Council addresses top public worries

May 20, 2014

By Peter Clark

The Issaquah City Council has chosen to concentrate on transportation and Olde Town issues in the future.

Senior city administration met with the council during the 122nd-annual goal setting retreat at the Mercer Slough Environmental Center in Bellevue and spent a solid eight hours debating Issaquah’s next steps.

The council members began the day with 17 goals, submitted by council after it asked for citizen input. The day ended with five: Transportation Master Plan, Affordable Housing, Enhance Olde Town Vitality, Central Issaquah Plan Anchor Project and to promote a Safe/Drug-Free Community.

“Why do we have goals?” Council President Paul Winterstein asked rhetorically at the beginning of the meeting. “Why do we raise our hands to represent the public? We love the place where we live.”

He said goals set the course for where the council should lead the city.

“Here’s an opportunity to steer the place where we live in the direction we think will be best to help it achieve its vision,” he said. “I consider this process the very highest definition of what I wanted to do in representing the place that I live.”

Sponsors of proposed goals were not only responsible for defending why the city should adopt a goal, but also how the city would fund it and how the council would know when it had reached success.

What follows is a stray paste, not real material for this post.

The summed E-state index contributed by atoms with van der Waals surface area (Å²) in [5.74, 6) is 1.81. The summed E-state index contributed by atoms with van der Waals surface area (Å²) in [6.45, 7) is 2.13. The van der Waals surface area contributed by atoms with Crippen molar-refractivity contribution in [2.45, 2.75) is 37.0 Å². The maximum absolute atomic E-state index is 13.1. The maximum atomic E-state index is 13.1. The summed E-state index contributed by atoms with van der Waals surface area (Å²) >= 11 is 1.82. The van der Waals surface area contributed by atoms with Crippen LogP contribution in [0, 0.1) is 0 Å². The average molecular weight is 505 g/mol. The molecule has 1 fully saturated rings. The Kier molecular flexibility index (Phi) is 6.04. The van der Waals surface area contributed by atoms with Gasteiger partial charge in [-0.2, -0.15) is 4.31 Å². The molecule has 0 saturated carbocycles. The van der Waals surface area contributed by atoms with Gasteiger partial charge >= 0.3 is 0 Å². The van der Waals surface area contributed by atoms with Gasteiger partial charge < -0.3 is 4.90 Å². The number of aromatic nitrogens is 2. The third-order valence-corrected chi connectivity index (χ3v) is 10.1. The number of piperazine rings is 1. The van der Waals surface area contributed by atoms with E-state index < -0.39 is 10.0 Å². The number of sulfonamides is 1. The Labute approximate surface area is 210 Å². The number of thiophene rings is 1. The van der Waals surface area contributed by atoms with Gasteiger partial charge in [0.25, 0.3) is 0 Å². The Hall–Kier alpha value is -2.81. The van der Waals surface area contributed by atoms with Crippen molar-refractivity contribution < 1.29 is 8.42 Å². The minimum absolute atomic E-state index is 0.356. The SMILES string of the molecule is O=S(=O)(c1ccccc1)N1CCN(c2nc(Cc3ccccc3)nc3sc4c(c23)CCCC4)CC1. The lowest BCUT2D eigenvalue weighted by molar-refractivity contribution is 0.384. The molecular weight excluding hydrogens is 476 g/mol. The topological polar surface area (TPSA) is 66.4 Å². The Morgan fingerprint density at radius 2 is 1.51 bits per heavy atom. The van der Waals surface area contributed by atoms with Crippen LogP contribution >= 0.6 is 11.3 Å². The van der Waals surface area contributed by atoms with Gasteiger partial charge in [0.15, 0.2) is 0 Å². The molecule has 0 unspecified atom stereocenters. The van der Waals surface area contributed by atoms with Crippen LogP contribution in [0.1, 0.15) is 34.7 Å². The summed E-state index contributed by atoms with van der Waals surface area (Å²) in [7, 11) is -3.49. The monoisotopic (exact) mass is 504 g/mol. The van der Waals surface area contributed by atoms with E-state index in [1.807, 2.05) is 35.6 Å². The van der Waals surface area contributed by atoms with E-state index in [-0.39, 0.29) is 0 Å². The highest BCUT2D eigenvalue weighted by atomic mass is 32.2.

“There will likely be fewer goals, but they should be achievable and understandable,” City Project Oversight Manager Christopher Wright, serving as the main meeting facilitator, said.

The five approved goals were less than half of the 11 approved last year. During breakout sessions and full council deliberation, council members put emphasis on creating goals that the city could accomplish.

“Are we going to have paper or projects?” Mayor Fred Butler asked. “Paper equals study, or projects, which means something that we actually accomplish.”

Many of the proposed goals were condensed together while others were voted down. The two most referenced issues revolved around transportation and Olde Town.

Councilwoman Stacy Goodman said a goal to establish a transportation master plan would assist in collecting and prioritizing one of the city’s biggest concerns.

“There is a lot of transportation planning in our city, but I think we need a plan that is an action-oriented implementation plan rather than reactionary,” she said.


Winterstein agreed as he supported passing the goal.

“The master plan would allow us to have more of an intentional view looking forward,” he said.

The council also spent a great deal of time talking about Olde Town, Issaquah’s neighborhood that includes the retail district around Front Street North and the Issaquah Salmon Hatchery. Through the public input process, council members heard many concerns about the neighborhood’s future and the wish to maintain it as a unique part of Issaquah’s shifting identity. In response, four goals surrounding Olde Town were initially proposed.

“After an hour and a half discussion, we boiled four goals down into one: Enhance Olde Town vitality,” Councilwoman Mary Lou Pauly said. “Success would be a commission, appointed next year and we would expect that they would look at the Olde Town plan and update it. We’d also like to find an economic project right now that demonstrates the council’s commitment to enhancing Olde Town.”